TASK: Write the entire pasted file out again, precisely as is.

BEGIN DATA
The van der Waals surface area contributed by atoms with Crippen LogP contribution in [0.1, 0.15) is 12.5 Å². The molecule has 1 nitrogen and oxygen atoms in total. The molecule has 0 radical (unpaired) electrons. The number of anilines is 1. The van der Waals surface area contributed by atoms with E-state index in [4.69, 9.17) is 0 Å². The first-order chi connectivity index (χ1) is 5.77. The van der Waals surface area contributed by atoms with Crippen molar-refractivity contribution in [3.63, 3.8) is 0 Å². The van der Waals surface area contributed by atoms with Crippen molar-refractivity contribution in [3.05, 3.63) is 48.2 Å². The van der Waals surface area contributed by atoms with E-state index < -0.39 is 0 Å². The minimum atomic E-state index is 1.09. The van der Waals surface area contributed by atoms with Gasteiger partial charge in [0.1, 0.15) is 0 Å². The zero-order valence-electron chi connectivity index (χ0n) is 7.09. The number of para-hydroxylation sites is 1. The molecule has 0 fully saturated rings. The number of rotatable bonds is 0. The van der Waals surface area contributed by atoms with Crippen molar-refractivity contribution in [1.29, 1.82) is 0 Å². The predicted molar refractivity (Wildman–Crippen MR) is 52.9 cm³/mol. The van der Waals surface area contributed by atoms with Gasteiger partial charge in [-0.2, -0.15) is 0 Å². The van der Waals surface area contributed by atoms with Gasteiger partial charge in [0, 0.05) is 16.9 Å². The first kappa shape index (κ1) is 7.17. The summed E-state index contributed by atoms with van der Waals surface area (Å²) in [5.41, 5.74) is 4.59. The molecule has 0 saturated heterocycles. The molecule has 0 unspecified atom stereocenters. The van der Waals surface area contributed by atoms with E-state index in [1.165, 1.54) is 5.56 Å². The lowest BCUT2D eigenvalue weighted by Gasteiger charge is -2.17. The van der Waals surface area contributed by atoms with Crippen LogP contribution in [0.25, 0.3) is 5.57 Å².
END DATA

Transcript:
The van der Waals surface area contributed by atoms with Crippen LogP contribution in [0.1, 0.15) is 12.5 Å². The molecule has 1 nitrogen and oxygen atoms in total. The molecule has 0 radical (unpaired) electrons. The number of anilines is 1. The van der Waals surface area contributed by atoms with E-state index in [4.69, 9.17) is 0 Å². The first-order chi connectivity index (χ1) is 5.77. The van der Waals surface area contributed by atoms with Crippen molar-refractivity contribution in [3.63, 3.8) is 0 Å². The van der Waals surface area contributed by atoms with Crippen molar-refractivity contribution in [3.05, 3.63) is 48.2 Å². The van der Waals surface area contributed by atoms with E-state index < -0.39 is 0 Å². The minimum atomic E-state index is 1.09. The van der Waals surface area contributed by atoms with Gasteiger partial charge in [0.1, 0.15) is 0 Å². The zero-order valence-electron chi connectivity index (χ0n) is 7.09. The number of para-hydroxylation sites is 1. The molecule has 0 fully saturated rings. The number of rotatable bonds is 0. The van der Waals surface area contributed by atoms with Crippen molar-refractivity contribution in [1.29, 1.82) is 0 Å². The predicted molar refractivity (Wildman–Crippen MR) is 52.9 cm³/mol. The van der Waals surface area contributed by atoms with Gasteiger partial charge in [-0.2, -0.15) is 0 Å². The van der Waals surface area contributed by atoms with Gasteiger partial charge in [0, 0.05) is 16.9 Å². The first kappa shape index (κ1) is 7.17. The summed E-state index contributed by atoms with van der Waals surface area (Å²) in [5.41, 5.74) is 4.59. The molecule has 0 saturated heterocycles. The molecule has 0 unspecified atom stereocenters. The van der Waals surface area contributed by atoms with E-state index in [1.165, 1.54) is 5.56 Å². The lowest BCUT2D eigenvalue weighted by Gasteiger charge is -2.17. The van der Waals surface area contributed by atoms with Crippen LogP contribution in [0.25, 0.3) is 5.57 Å².